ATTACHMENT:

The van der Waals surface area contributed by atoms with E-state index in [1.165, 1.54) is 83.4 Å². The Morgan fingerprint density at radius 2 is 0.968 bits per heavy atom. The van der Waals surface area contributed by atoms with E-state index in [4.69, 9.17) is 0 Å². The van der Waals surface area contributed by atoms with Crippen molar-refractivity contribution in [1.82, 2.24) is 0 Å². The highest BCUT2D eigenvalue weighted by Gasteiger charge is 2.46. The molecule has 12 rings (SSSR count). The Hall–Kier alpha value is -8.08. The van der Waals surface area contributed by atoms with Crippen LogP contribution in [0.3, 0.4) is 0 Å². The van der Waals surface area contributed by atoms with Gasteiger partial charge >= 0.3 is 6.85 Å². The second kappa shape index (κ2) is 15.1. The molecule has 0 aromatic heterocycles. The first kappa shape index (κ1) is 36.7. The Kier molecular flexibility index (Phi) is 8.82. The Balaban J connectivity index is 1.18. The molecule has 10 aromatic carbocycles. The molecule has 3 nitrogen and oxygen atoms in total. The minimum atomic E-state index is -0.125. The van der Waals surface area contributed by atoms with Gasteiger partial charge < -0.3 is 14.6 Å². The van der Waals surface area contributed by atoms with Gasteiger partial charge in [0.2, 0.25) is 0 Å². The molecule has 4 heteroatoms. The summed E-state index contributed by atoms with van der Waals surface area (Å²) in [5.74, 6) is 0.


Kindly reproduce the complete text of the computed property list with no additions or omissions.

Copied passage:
The van der Waals surface area contributed by atoms with E-state index in [1.165, 1.54) is 83.4 Å². The Morgan fingerprint density at radius 2 is 0.968 bits per heavy atom. The van der Waals surface area contributed by atoms with E-state index in [4.69, 9.17) is 0 Å². The van der Waals surface area contributed by atoms with Crippen molar-refractivity contribution in [1.82, 2.24) is 0 Å². The highest BCUT2D eigenvalue weighted by Gasteiger charge is 2.46. The molecule has 12 rings (SSSR count). The Hall–Kier alpha value is -8.08. The van der Waals surface area contributed by atoms with Crippen LogP contribution in [0.3, 0.4) is 0 Å². The van der Waals surface area contributed by atoms with Gasteiger partial charge >= 0.3 is 6.85 Å². The second kappa shape index (κ2) is 15.1. The molecule has 0 aromatic heterocycles. The first kappa shape index (κ1) is 36.7. The Kier molecular flexibility index (Phi) is 8.82. The Balaban J connectivity index is 1.18. The molecule has 10 aromatic carbocycles. The molecule has 3 nitrogen and oxygen atoms in total. The minimum atomic E-state index is -0.125. The van der Waals surface area contributed by atoms with Gasteiger partial charge < -0.3 is 14.6 Å². The van der Waals surface area contributed by atoms with Gasteiger partial charge in [0.2, 0.25) is 0 Å². The molecule has 4 heteroatoms. The summed E-state index contributed by atoms with van der Waals surface area (Å²) in [5.74, 6) is 0.